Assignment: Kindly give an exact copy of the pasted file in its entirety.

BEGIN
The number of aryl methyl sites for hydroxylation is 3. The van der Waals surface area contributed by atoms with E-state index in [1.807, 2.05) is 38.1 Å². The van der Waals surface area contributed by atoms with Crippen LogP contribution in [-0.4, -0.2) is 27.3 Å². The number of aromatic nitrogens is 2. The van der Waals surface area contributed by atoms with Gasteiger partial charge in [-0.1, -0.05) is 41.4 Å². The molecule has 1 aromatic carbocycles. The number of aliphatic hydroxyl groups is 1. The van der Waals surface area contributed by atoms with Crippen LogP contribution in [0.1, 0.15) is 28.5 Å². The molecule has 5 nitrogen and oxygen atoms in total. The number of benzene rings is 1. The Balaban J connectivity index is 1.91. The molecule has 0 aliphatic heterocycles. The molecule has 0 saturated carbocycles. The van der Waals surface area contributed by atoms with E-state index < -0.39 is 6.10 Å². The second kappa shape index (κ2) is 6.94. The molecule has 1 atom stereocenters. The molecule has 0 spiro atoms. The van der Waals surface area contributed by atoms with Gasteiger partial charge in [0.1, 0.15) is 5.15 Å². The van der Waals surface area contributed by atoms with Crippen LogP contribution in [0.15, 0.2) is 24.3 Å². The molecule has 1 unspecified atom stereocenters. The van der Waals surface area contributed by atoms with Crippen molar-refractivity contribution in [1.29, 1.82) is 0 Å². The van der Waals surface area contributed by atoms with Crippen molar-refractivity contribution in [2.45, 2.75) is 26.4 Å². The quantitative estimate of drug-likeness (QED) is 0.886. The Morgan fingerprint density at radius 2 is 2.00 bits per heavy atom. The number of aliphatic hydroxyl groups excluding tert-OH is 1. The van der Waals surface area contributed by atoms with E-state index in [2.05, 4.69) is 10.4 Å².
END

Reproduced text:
The number of aryl methyl sites for hydroxylation is 3. The van der Waals surface area contributed by atoms with E-state index in [1.807, 2.05) is 38.1 Å². The van der Waals surface area contributed by atoms with Crippen LogP contribution in [-0.4, -0.2) is 27.3 Å². The number of aromatic nitrogens is 2. The van der Waals surface area contributed by atoms with Gasteiger partial charge in [-0.1, -0.05) is 41.4 Å². The molecule has 1 aromatic carbocycles. The number of aliphatic hydroxyl groups is 1. The van der Waals surface area contributed by atoms with Crippen LogP contribution in [0.1, 0.15) is 28.5 Å². The molecule has 5 nitrogen and oxygen atoms in total. The number of benzene rings is 1. The Balaban J connectivity index is 1.91. The molecule has 0 aliphatic heterocycles. The molecule has 0 saturated carbocycles. The van der Waals surface area contributed by atoms with E-state index < -0.39 is 6.10 Å². The second kappa shape index (κ2) is 6.94. The molecule has 1 atom stereocenters. The molecule has 0 spiro atoms. The van der Waals surface area contributed by atoms with Gasteiger partial charge in [0.1, 0.15) is 5.15 Å². The van der Waals surface area contributed by atoms with Crippen LogP contribution in [0.15, 0.2) is 24.3 Å². The molecule has 1 unspecified atom stereocenters. The van der Waals surface area contributed by atoms with Crippen molar-refractivity contribution in [1.29, 1.82) is 0 Å². The van der Waals surface area contributed by atoms with Crippen molar-refractivity contribution in [2.45, 2.75) is 26.4 Å². The quantitative estimate of drug-likeness (QED) is 0.886. The Morgan fingerprint density at radius 2 is 2.00 bits per heavy atom. The number of aliphatic hydroxyl groups excluding tert-OH is 1. The van der Waals surface area contributed by atoms with E-state index in [2.05, 4.69) is 10.4 Å².